To remember what comes back
When you give away your love
Give away your love
When you give your love away
Give away your love
I haven’t heard my mother’s voice in a while
But her words are always falling out my mouth
My mind and spirit are at odds sometimes
And they fight like the north and the south
But I still care enough to bear the weight
Of the heaviness to which my heart is tethered
She taught me how to be strong and say goodbye
And that love is forever
But most of all
She taught me how to fight
How to move across the line
Between the wrong and the right
And when I’m turned out in the darkness
And the pushing comes to shove
To remember what comes back
When you give away your love
Give away your love
When you give your love away
Give away your love
Give your love away
Oh, give your love away
And remember what comes back to you
Give your love away
Oh, give your love away
And remember what comes back to you
I haven’t seen my father in some time
But his face is always staring back at me
His heavy hands swing at the ends of my arms
And my colors change like the sea

61st Annual GRAMMY Awards - Inside

Photo Credit: Kevin Winter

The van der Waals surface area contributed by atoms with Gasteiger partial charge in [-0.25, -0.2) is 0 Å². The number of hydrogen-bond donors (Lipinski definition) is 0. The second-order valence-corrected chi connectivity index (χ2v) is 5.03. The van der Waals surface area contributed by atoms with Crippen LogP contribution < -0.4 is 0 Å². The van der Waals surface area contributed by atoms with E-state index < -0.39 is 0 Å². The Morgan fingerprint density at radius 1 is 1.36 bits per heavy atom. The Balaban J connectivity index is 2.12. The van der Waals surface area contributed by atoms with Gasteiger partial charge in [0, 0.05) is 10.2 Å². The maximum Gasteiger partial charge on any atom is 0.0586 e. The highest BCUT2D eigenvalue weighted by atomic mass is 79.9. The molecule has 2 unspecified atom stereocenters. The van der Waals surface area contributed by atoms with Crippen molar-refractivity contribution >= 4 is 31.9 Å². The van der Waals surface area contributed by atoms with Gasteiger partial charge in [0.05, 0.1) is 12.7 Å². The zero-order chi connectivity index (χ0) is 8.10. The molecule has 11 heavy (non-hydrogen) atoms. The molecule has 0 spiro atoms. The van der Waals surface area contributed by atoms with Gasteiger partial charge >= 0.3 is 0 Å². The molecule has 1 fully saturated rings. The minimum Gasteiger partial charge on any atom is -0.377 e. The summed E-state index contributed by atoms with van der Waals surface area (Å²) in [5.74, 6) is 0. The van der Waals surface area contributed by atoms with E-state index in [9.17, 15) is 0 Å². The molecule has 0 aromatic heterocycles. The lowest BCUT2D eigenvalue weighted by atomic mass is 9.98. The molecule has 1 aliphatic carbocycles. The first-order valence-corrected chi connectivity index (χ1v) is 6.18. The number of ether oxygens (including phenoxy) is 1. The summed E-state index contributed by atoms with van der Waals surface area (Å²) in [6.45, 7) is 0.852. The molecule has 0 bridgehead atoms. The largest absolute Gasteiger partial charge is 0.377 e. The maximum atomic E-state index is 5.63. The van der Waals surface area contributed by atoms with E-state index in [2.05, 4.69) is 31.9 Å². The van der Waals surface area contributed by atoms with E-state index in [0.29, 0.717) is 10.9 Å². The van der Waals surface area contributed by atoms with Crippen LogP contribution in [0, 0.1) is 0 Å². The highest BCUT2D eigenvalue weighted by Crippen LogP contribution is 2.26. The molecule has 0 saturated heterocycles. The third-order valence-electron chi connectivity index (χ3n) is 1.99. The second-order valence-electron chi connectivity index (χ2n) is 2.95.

Always Bet On Yourself

You are not going to get picked.

No one is going to tap you on the shoulder and say, “It’s your turn. Right this way, please.”

There is no committee of “deciders” who will stumble upon your work, some fragment of your idea and fall so in love with it that they grant you permission to begin.

You have your track record, your value system and people “whose eyes light up when they see you coming.”

That’s enough. That’s everything.

Stop waiting for permission. Bet on yourself.


HT to HA & MW

The Benefit of Taking a Break

When I started playing piano in January of this year I had no idea how fast I would progress. I set two goals at the beginning of the experience; the first, to practice every day and the second, (my hoped for outcome as a result of the first) to be able to accompany myself singing a song by the end of the year.

Now that it is June, I have been at it for just about five months and I am feeling confident that I will meet goal #2 even though I recently had a major setback on goal #1.

My mid-May vacation to Whidbey Island was on the calendar for over six months and, once I started practicing piano in earnest, that block on the calendar started looming as “that week when I won’t be able to practice” and then, as the time approached, “that week when all the work I’ve done so far will come crashing down into a heap labeled ‘Nice try. You’re starting over.'”

And so off I went on vacation, partly happy for the break in my piano routine and quietly concerned about the coming setback.

On my first full-day home from the trip, I didn’t go near the piano. I was busy playing catch-up, of course, but I know I steered clear in part to avoid being proven right, my hard won gains lost to my eight day hiatus.